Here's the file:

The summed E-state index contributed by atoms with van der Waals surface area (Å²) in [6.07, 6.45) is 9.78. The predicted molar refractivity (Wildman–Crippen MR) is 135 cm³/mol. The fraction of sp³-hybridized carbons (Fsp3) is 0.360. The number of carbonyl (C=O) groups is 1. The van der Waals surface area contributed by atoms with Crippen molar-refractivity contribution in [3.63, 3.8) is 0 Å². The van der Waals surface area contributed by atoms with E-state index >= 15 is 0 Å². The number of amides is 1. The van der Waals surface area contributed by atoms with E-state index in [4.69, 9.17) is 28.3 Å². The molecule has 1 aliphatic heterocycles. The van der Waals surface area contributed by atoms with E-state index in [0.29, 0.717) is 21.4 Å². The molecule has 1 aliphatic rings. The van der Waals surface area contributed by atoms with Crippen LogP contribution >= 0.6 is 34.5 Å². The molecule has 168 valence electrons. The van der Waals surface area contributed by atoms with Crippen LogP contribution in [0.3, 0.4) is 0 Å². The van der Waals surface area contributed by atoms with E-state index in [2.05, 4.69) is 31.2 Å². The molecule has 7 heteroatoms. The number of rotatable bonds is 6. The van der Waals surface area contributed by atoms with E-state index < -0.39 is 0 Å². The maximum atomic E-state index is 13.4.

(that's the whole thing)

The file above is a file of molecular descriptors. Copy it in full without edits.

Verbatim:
The summed E-state index contributed by atoms with van der Waals surface area (Å²) in [6.07, 6.45) is 9.78. The predicted molar refractivity (Wildman–Crippen MR) is 135 cm³/mol. The fraction of sp³-hybridized carbons (Fsp3) is 0.360. The number of carbonyl (C=O) groups is 1. The van der Waals surface area contributed by atoms with Crippen molar-refractivity contribution in [3.63, 3.8) is 0 Å². The van der Waals surface area contributed by atoms with E-state index >= 15 is 0 Å². The number of amides is 1. The van der Waals surface area contributed by atoms with E-state index in [4.69, 9.17) is 28.3 Å². The molecule has 1 aliphatic heterocycles. The van der Waals surface area contributed by atoms with E-state index in [0.29, 0.717) is 21.4 Å². The molecule has 1 aliphatic rings. The van der Waals surface area contributed by atoms with Crippen LogP contribution >= 0.6 is 34.5 Å². The molecule has 168 valence electrons. The van der Waals surface area contributed by atoms with Crippen LogP contribution in [0.3, 0.4) is 0 Å². The van der Waals surface area contributed by atoms with E-state index in [2.05, 4.69) is 31.2 Å². The molecule has 7 heteroatoms. The number of rotatable bonds is 6. The van der Waals surface area contributed by atoms with E-state index < -0.39 is 0 Å². The maximum atomic E-state index is 13.4.